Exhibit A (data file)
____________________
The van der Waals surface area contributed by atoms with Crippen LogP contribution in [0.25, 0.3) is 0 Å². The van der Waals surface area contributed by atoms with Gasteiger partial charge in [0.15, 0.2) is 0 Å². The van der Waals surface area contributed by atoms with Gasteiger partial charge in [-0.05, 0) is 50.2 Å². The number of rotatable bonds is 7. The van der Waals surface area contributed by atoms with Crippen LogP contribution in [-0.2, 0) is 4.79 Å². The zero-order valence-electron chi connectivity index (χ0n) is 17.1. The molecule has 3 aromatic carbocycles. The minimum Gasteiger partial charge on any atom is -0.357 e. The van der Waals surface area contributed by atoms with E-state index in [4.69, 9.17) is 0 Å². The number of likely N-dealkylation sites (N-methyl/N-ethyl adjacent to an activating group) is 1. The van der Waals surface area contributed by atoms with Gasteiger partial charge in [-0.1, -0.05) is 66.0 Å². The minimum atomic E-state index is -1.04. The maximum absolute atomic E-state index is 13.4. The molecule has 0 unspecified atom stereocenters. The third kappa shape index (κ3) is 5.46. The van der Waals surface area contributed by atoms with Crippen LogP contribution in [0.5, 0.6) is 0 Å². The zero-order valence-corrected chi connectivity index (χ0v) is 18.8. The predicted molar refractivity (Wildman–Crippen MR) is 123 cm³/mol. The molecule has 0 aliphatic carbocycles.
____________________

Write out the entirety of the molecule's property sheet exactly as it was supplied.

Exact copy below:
The van der Waals surface area contributed by atoms with Crippen LogP contribution in [0.25, 0.3) is 0 Å². The van der Waals surface area contributed by atoms with Gasteiger partial charge in [0.15, 0.2) is 0 Å². The van der Waals surface area contributed by atoms with Gasteiger partial charge in [-0.05, 0) is 50.2 Å². The number of rotatable bonds is 7. The van der Waals surface area contributed by atoms with Crippen LogP contribution in [-0.2, 0) is 4.79 Å². The zero-order valence-electron chi connectivity index (χ0n) is 17.1. The molecule has 3 aromatic carbocycles. The minimum Gasteiger partial charge on any atom is -0.357 e. The van der Waals surface area contributed by atoms with E-state index in [4.69, 9.17) is 0 Å². The number of likely N-dealkylation sites (N-methyl/N-ethyl adjacent to an activating group) is 1. The van der Waals surface area contributed by atoms with Gasteiger partial charge in [-0.1, -0.05) is 66.0 Å². The minimum atomic E-state index is -1.04. The maximum absolute atomic E-state index is 13.4. The molecule has 0 unspecified atom stereocenters. The third kappa shape index (κ3) is 5.46. The van der Waals surface area contributed by atoms with Crippen LogP contribution in [0.5, 0.6) is 0 Å². The zero-order valence-corrected chi connectivity index (χ0v) is 18.8. The predicted molar refractivity (Wildman–Crippen MR) is 123 cm³/mol. The molecule has 0 aliphatic carbocycles.